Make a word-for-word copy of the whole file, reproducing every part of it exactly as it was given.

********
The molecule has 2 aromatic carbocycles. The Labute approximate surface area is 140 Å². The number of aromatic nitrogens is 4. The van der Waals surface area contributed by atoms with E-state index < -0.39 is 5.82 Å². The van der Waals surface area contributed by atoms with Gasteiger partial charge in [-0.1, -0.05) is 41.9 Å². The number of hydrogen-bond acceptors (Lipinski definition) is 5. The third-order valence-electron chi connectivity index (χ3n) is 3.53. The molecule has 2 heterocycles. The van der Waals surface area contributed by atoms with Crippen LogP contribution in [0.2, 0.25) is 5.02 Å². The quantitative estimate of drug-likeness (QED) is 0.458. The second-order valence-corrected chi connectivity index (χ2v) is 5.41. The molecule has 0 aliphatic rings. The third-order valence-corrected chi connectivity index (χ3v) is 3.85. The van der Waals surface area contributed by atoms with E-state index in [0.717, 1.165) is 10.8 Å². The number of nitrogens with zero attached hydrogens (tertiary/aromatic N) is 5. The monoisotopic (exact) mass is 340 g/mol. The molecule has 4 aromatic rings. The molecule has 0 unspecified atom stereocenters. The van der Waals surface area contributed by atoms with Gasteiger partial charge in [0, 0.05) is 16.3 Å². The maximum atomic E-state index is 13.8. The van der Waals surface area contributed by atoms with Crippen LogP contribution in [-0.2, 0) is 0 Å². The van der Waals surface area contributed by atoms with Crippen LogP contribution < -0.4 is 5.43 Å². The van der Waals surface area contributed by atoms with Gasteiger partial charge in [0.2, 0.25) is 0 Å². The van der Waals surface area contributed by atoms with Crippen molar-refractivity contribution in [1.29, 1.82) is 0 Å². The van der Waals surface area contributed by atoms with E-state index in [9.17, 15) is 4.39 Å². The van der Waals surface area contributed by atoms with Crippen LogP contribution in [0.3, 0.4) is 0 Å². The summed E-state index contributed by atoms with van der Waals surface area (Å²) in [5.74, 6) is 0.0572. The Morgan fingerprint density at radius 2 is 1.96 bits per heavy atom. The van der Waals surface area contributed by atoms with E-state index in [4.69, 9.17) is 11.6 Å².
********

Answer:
The molecule has 2 aromatic carbocycles. The Labute approximate surface area is 140 Å². The number of aromatic nitrogens is 4. The van der Waals surface area contributed by atoms with E-state index < -0.39 is 5.82 Å². The van der Waals surface area contributed by atoms with Gasteiger partial charge in [-0.1, -0.05) is 41.9 Å². The number of hydrogen-bond acceptors (Lipinski definition) is 5. The third-order valence-electron chi connectivity index (χ3n) is 3.53. The molecule has 2 heterocycles. The van der Waals surface area contributed by atoms with Crippen LogP contribution in [0.2, 0.25) is 5.02 Å². The quantitative estimate of drug-likeness (QED) is 0.458. The second-order valence-corrected chi connectivity index (χ2v) is 5.41. The molecule has 0 aliphatic rings. The third-order valence-corrected chi connectivity index (χ3v) is 3.85. The van der Waals surface area contributed by atoms with E-state index in [0.717, 1.165) is 10.8 Å². The number of nitrogens with zero attached hydrogens (tertiary/aromatic N) is 5. The monoisotopic (exact) mass is 340 g/mol. The molecule has 4 aromatic rings. The molecule has 0 unspecified atom stereocenters. The van der Waals surface area contributed by atoms with Gasteiger partial charge in [0, 0.05) is 16.3 Å². The maximum atomic E-state index is 13.8. The van der Waals surface area contributed by atoms with Crippen LogP contribution in [-0.2, 0) is 0 Å². The van der Waals surface area contributed by atoms with Crippen LogP contribution < -0.4 is 5.43 Å². The van der Waals surface area contributed by atoms with Gasteiger partial charge in [0.2, 0.25) is 0 Å². The van der Waals surface area contributed by atoms with Crippen molar-refractivity contribution in [1.29, 1.82) is 0 Å². The van der Waals surface area contributed by atoms with E-state index in [9.17, 15) is 4.39 Å². The van der Waals surface area contributed by atoms with Crippen LogP contribution in [0.3, 0.4) is 0 Å². The summed E-state index contributed by atoms with van der Waals surface area (Å²) in [5.74, 6) is 0.0572. The Morgan fingerprint density at radius 2 is 1.96 bits per heavy atom. The van der Waals surface area contributed by atoms with E-state index in [4.69, 9.17) is 11.6 Å².